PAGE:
PI’s: Gang Bao, Nael McCarty, & TJ Cradick
Cystic fibrosis (CF) is a common hereditary disease which affects the entire body, causing progressive disability and often, early death. CF is caused by a mutation in the CFTR (cystic fibrosis transmembrane conductance regulator) gene. The most common mutation, ΔF508, is a deletion (Δ) of three nucleotides that results in a loss of the amino acid phenylalanine (F) at the 508th (508) position on the protein. This mutation accounts for two-thirds of CF cases worldwide and 90 percent of cases in the US. Although most people without CF have two working copies (alleles) of the CFTR gene, only one is needed to prevent cystic fibrosis. CF develops when neither allele can produce a functional CFTR protein. Thus, CF is considered an autosomal recessive disease. While CF is a multi-organ disease, with a plethora of functional defects, most of the morbidity and mortality associated with CF results from the progressive loss of lung function. CF lung disease is due to chronic inflammation, persistent infection, impaired mucociliary clearance, and susceptibility to damage from oxidative stress.
Although intravenous, inhaled, and oral antibiotics can be used to treat chronic and acute infections, and mechanical devices and inhalation medications can be used to alter and clear the thickened mucus, these therapies can be extremely time-consuming for the patient and are of limited efficacy. In addition, gene therapy approaches have been developed that aim to introduce normal CFTR to airway epithelial cells. There are two CFTR gene introduction mechanisms involved, first the use of a viral vector (adenovirus, adeno-associated virus, or retro virus) and secondly the use of liposomes. However there are everal problems associated with these methods including efficiency (liposomes generate insufficient protein) and delivery (virus provokes an immune response).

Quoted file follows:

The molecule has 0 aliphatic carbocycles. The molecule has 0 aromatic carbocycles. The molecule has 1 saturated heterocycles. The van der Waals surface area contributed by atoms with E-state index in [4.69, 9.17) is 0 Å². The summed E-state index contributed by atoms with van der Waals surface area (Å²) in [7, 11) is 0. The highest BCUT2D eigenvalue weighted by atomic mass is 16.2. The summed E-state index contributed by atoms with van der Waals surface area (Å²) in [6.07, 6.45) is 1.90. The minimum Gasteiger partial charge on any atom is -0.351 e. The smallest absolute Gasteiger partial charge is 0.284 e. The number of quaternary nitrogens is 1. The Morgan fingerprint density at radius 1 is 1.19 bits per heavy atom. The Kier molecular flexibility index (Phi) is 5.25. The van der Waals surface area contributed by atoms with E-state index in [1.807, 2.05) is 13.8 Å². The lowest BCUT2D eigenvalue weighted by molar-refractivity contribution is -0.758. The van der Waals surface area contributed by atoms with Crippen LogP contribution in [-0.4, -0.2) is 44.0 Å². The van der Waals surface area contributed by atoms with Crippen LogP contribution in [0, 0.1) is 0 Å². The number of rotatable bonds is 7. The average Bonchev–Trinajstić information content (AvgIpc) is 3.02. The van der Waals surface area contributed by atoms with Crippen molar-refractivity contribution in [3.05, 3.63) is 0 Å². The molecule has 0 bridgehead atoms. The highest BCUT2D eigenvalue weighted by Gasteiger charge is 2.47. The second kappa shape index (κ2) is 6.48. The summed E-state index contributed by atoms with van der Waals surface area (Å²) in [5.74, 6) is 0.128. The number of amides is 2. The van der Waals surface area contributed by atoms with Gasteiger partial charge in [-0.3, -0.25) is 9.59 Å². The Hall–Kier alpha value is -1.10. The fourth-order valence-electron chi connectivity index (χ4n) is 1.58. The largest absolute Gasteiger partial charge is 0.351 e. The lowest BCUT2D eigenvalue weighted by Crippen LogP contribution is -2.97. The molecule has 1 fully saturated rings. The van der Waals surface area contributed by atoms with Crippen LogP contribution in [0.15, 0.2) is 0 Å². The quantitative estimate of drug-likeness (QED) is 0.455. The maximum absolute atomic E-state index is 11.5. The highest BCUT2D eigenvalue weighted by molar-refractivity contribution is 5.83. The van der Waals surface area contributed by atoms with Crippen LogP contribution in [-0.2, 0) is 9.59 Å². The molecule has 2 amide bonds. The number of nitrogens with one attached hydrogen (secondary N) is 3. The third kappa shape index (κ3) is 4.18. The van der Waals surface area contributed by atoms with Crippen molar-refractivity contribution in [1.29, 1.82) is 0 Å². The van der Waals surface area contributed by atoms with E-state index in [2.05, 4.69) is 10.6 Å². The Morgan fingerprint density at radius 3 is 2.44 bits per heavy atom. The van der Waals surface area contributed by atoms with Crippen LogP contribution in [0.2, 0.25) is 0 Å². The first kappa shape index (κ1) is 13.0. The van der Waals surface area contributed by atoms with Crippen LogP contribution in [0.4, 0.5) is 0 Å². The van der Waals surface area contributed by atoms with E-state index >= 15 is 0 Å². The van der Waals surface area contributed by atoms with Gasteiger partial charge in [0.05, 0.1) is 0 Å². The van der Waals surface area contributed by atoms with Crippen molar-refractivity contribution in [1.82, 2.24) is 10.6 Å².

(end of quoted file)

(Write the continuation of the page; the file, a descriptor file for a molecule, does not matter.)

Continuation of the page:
We propose to develop a paradigm-shifting approach to treat cystic fibrosis using a gene correction approach based on zinc finger nuclease (ZFN) and TAL effector nuclease (TALEN). As shown in Fig. 1, in this approach, two engineered nucleases (e.g., ZFN1 and ZFN2) bind to a specific region of the CFTR gene near
the mutation (e.g., ΔF508), generate a DNA double-strand break (DSB), and trigger the homologous recombination (HR) pathway for DNA repair. By supplying the correct template, the HR repair process corrects the mutation, thus restoring the normal function of the gene. We will establish the proof-of-concept of this novel methodology by performing studies with the following specific aims:
Aim 1. Design ZFNs and TALENs for generating a DNA DSB near the ΔF508 mutation in the CFTR gene and test in vitro. We will perform studies to design and test ZFNs/TALENs that will generate a DSB near the ΔF508 mutation in the CFTR gene. We will express the nucleases in vitro and determine their binding specificity and cutting efficiency.
Aim 2. Determine targeting specificity, off-target cleavage and levels of gene correction in cells. We will co-express nucleases and model substrates to measure the levels of DSB in cultured cells. This will allow measuring the rate of cleavage and repair at the specific target sequence, as well as non-specific offtarget locations. We will also deliver donor DNAs into cells to quantify and optimize the gene correction
The proposed research takes advantage of the expertise in Zinc Finger Nucleases design and gene correction that exists at the Nanomedicine Development Center Georgia Tech (Bao), and the expertise of researchers in the Center for Cystic Fibrosis Research in molecular analysis of CFTR function (McCarty), as well as the availability of mouse models through the Center for CF Research. Funding of this proposal via the pilot project program will promote sustainable interactions and collaborations, and lead to the development of preliminary data that are critical to the subsequent submission of this project as an NIH R01 proposal, or a proposal to the Cystic Fibrosis Foundation.